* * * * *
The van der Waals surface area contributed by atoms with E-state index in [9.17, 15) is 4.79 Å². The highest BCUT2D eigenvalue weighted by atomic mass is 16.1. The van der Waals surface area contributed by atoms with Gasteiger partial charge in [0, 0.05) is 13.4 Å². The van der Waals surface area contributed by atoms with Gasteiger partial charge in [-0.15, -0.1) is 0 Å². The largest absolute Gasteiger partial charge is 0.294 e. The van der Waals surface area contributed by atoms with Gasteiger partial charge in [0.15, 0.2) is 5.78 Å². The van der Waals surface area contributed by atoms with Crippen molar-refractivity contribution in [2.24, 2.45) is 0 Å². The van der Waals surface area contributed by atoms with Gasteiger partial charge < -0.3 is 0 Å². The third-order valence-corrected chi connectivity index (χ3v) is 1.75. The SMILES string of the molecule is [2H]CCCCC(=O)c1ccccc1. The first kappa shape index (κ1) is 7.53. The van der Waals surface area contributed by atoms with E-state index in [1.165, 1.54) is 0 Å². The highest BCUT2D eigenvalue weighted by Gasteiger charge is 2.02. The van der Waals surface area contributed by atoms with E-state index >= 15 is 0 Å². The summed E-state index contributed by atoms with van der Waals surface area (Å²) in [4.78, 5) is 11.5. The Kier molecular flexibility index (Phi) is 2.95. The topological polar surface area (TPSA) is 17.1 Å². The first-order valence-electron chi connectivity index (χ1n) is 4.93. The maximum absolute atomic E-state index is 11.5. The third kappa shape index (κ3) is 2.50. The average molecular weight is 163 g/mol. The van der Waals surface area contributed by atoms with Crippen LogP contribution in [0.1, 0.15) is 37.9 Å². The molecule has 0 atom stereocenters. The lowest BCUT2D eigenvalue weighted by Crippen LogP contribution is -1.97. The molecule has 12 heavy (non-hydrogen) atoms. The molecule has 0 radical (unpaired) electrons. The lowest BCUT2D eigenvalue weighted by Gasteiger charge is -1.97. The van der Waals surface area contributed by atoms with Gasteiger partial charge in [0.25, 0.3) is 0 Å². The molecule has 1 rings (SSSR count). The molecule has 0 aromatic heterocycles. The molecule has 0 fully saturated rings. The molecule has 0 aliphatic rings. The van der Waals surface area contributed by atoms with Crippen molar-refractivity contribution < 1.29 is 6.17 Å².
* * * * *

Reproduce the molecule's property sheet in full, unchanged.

The van der Waals surface area contributed by atoms with E-state index in [9.17, 15) is 4.79 Å². The highest BCUT2D eigenvalue weighted by atomic mass is 16.1. The van der Waals surface area contributed by atoms with Gasteiger partial charge in [0, 0.05) is 13.4 Å². The van der Waals surface area contributed by atoms with Gasteiger partial charge in [-0.15, -0.1) is 0 Å². The largest absolute Gasteiger partial charge is 0.294 e. The van der Waals surface area contributed by atoms with Gasteiger partial charge in [0.15, 0.2) is 5.78 Å². The van der Waals surface area contributed by atoms with Crippen molar-refractivity contribution in [2.24, 2.45) is 0 Å². The van der Waals surface area contributed by atoms with Gasteiger partial charge < -0.3 is 0 Å². The third-order valence-corrected chi connectivity index (χ3v) is 1.75. The SMILES string of the molecule is [2H]CCCCC(=O)c1ccccc1. The first kappa shape index (κ1) is 7.53. The van der Waals surface area contributed by atoms with E-state index in [1.165, 1.54) is 0 Å². The highest BCUT2D eigenvalue weighted by Gasteiger charge is 2.02. The van der Waals surface area contributed by atoms with E-state index >= 15 is 0 Å². The summed E-state index contributed by atoms with van der Waals surface area (Å²) in [4.78, 5) is 11.5. The Kier molecular flexibility index (Phi) is 2.95. The topological polar surface area (TPSA) is 17.1 Å². The first-order valence-electron chi connectivity index (χ1n) is 4.93. The maximum absolute atomic E-state index is 11.5. The third kappa shape index (κ3) is 2.50. The average molecular weight is 163 g/mol. The van der Waals surface area contributed by atoms with Crippen LogP contribution in [0.1, 0.15) is 37.9 Å². The molecule has 0 atom stereocenters. The lowest BCUT2D eigenvalue weighted by Crippen LogP contribution is -1.97. The molecule has 12 heavy (non-hydrogen) atoms. The molecule has 0 radical (unpaired) electrons. The lowest BCUT2D eigenvalue weighted by Gasteiger charge is -1.97. The van der Waals surface area contributed by atoms with Gasteiger partial charge in [0.25, 0.3) is 0 Å². The molecule has 1 rings (SSSR count). The molecule has 0 aromatic heterocycles. The molecule has 0 fully saturated rings. The molecule has 0 aliphatic rings. The van der Waals surface area contributed by atoms with Crippen molar-refractivity contribution < 1.29 is 6.17 Å².